Updated: July 1, 2021 1:39:53 am
Observing that the National Disaster Management Authority (NDMA) had “failed to perform its duty”, the Supreme Court Wednesday directed it to recommend guidelines within six weeks for ex gratia to family members of those who lost their lives during the Covid-19 pandemic.
“It is the statutory duty cast upon the National Authority to recommend guidelines for the minimum standards of relief to be provided to persons affected by disaster, which shall include the reliefs,” the bench of Justices Ashok Bhushan and MR Shah said in its ruling, relying on Section 12 of the Disaster Management Act, 2005.
The order came on a batch of writ petitions seeking directions to the Central and state governments to provide ex gratia compensation of Rs 4 lakh under the Disaster Management Act (DMA) to the family of each who died due to Covid-19.
While mandating guidelines to provide ex gratia, the bench declined to specify the amount of compensation to be provided.
“No State or country has unlimited resources. That is why it only announces the financial reliefs/packages to the extent it is possible. When the Government forms its policy, it is based on a number of circumstances, on facts, law including constraint-based governmental resources,” it said.
The bench rejected the Centre’s argument that the term “shall” in Section 12 of the DMA be read as “may” so that it would not be mandatory for the government to frame guidelines for compensation under the Act.
“The language used in the provision is very plain and unambiguous,” the bench said.
Section 12 of the Act states: The National Authority shall recommend guidelines for the minimum standards of relief to be provided to persons affected by disaster, which shall include, — (i) the minimum requirements to be provided in the relief camps in relation to shelter, food, drinking water, medical cover and sanitation; (ii) the special provisions to be made for widows and orphans; (iii) ex gratia assistance on account of loss of life as also assistance on account of damage to houses and for restoration of means of livelihood; (iv) such other relief as may be necessary.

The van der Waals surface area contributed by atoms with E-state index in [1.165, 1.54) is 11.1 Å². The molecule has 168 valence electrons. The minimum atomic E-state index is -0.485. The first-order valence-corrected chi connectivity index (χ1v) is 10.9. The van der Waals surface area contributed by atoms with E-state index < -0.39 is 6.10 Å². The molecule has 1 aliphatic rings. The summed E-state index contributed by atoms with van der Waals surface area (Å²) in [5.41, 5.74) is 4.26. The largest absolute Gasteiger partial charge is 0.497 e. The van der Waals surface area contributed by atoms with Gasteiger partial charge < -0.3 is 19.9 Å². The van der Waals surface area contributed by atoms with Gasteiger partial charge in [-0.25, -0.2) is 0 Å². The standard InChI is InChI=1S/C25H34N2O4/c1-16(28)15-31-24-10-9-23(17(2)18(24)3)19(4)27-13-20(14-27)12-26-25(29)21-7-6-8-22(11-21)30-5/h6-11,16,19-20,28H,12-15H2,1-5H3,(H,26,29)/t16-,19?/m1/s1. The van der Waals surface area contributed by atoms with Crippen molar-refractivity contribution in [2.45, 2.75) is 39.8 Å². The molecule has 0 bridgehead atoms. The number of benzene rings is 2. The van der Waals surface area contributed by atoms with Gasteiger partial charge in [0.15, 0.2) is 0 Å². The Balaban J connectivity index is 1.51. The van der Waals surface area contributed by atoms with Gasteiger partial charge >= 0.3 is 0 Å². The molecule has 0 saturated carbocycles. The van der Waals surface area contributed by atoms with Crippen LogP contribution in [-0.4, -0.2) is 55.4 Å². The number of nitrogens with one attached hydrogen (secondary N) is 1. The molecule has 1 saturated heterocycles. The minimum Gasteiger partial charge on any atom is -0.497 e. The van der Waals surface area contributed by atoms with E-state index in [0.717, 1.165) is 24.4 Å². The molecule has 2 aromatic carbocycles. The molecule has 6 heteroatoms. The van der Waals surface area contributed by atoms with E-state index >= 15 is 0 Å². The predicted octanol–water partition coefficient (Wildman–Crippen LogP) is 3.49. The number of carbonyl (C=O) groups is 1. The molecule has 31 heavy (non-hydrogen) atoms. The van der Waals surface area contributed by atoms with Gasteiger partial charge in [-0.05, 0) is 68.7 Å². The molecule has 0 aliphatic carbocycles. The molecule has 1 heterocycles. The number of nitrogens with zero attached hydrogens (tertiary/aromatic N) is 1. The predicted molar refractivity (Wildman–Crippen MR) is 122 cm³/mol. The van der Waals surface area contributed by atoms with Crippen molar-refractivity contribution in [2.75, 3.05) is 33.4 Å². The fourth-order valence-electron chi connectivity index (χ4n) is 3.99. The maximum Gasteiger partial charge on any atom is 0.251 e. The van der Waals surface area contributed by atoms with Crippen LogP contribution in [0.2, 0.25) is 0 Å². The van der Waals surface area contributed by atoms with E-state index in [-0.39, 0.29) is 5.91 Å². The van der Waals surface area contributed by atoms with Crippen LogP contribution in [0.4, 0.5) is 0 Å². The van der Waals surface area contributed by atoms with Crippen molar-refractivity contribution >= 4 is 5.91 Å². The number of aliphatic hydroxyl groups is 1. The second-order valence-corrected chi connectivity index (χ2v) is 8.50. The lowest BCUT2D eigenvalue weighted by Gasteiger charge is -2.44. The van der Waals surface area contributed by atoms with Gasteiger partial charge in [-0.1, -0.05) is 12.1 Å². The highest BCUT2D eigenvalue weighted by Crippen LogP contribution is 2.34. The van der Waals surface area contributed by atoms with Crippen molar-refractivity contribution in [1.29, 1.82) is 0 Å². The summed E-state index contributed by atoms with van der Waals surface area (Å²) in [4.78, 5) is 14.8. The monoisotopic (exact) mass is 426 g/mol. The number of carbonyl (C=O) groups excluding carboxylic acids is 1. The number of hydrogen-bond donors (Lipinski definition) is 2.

What this can lead to
While the ruling reads the provisions of the Act to the letter and mandates the NDMA to frame compensation guidelines, it is likely to set a precedent. It also raises questions on the rationale of the government’s invocation of the Act to tackle the pandemic, a disaster distinct from natural disasters for which the Act was envisaged.
In March 2020, the Union Home Ministry declared Covid-19 a “Notified Disaster” under the Disaster Management Act, which allows petitioners to invoke Section 12 of the statute to seek compensation.
The court refused to accept the government’s argument that mandating ex gratia for those who died of Covid-19 is beyond the fiscal affordability of states and the Centre when the pandemic has also been an economic disruption.
Solicitor General Tushar Mehta had argued that a conscious decision has been taken by the Finance Commission and/or Union of India to make provision to use the fund from the National and State Disaster Relief Funds for the purpose of creating infrastructure, hospitals, testing, vaccination, ICU facilities and providing food to migrant labourers and those below poverty line instead of paying ex-gratia assistance.
The government also argued that the DMA is not envisaged to provide compensation for the Covid-19 pandemic which has a lasting or long term impact, unlike other natural disasters like earthquakes or floods.
The bench, however, held that the government’s arguments “cannot be accepted for the simple reason that every disaster as defined under Section 2(d) of the Act is a disaster and once it is declared as a “notified disaster”/national disaster/disaster, Section 12 of DMA 2005 shall be applicable and is mandatorily to be complied with, with respect to any disaster, within the meaning of Section 2 (d) of DMA 2005.”
Noting that while several states had varying schemes for providing compensation, the bench said that uniform guidelines at the Central level would be appropriate.
“To avoid any heart-burning and discriminatory treatment, it would be appropriate for the National Authority to recommend uniform guidelines while providing for the minimum standards of relief in the form of ex gratia assistance on account of loss of life, as mandated under Section 12 of the Act,” it said.
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